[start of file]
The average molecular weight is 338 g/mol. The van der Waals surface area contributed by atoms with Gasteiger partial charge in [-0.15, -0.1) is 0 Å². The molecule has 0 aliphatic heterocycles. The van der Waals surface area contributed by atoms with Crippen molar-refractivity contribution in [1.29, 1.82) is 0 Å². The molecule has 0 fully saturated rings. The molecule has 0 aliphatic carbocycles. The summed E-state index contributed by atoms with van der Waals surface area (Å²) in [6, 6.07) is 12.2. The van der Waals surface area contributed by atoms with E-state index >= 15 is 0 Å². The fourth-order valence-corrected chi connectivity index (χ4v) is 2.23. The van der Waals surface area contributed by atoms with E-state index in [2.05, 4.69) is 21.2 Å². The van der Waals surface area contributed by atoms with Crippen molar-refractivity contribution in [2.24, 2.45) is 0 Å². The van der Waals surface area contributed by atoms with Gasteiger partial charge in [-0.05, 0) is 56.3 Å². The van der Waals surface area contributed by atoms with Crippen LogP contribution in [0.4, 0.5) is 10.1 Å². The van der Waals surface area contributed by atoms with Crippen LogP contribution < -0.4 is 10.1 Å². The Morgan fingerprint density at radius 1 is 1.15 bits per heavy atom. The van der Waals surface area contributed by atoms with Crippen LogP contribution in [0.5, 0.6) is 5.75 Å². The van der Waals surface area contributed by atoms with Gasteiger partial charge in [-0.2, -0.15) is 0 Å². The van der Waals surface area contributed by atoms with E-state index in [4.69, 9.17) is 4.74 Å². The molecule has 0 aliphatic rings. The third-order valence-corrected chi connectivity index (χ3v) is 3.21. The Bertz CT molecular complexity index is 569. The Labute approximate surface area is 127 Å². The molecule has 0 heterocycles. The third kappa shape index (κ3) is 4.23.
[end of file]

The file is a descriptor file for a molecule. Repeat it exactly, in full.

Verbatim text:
The average molecular weight is 338 g/mol. The van der Waals surface area contributed by atoms with Gasteiger partial charge in [-0.15, -0.1) is 0 Å². The molecule has 0 aliphatic heterocycles. The van der Waals surface area contributed by atoms with Crippen molar-refractivity contribution in [1.29, 1.82) is 0 Å². The molecule has 0 fully saturated rings. The molecule has 0 aliphatic carbocycles. The summed E-state index contributed by atoms with van der Waals surface area (Å²) in [6, 6.07) is 12.2. The van der Waals surface area contributed by atoms with E-state index >= 15 is 0 Å². The fourth-order valence-corrected chi connectivity index (χ4v) is 2.23. The van der Waals surface area contributed by atoms with E-state index in [2.05, 4.69) is 21.2 Å². The van der Waals surface area contributed by atoms with Crippen molar-refractivity contribution in [2.24, 2.45) is 0 Å². The van der Waals surface area contributed by atoms with Gasteiger partial charge in [-0.05, 0) is 56.3 Å². The van der Waals surface area contributed by atoms with Crippen LogP contribution in [0.4, 0.5) is 10.1 Å². The van der Waals surface area contributed by atoms with Crippen LogP contribution < -0.4 is 10.1 Å². The Morgan fingerprint density at radius 1 is 1.15 bits per heavy atom. The van der Waals surface area contributed by atoms with Crippen LogP contribution in [0.5, 0.6) is 5.75 Å². The van der Waals surface area contributed by atoms with Gasteiger partial charge in [-0.2, -0.15) is 0 Å². The van der Waals surface area contributed by atoms with E-state index in [4.69, 9.17) is 4.74 Å². The molecule has 0 aliphatic rings. The third-order valence-corrected chi connectivity index (χ3v) is 3.21. The Bertz CT molecular complexity index is 569. The Labute approximate surface area is 127 Å². The molecule has 0 heterocycles. The third kappa shape index (κ3) is 4.23.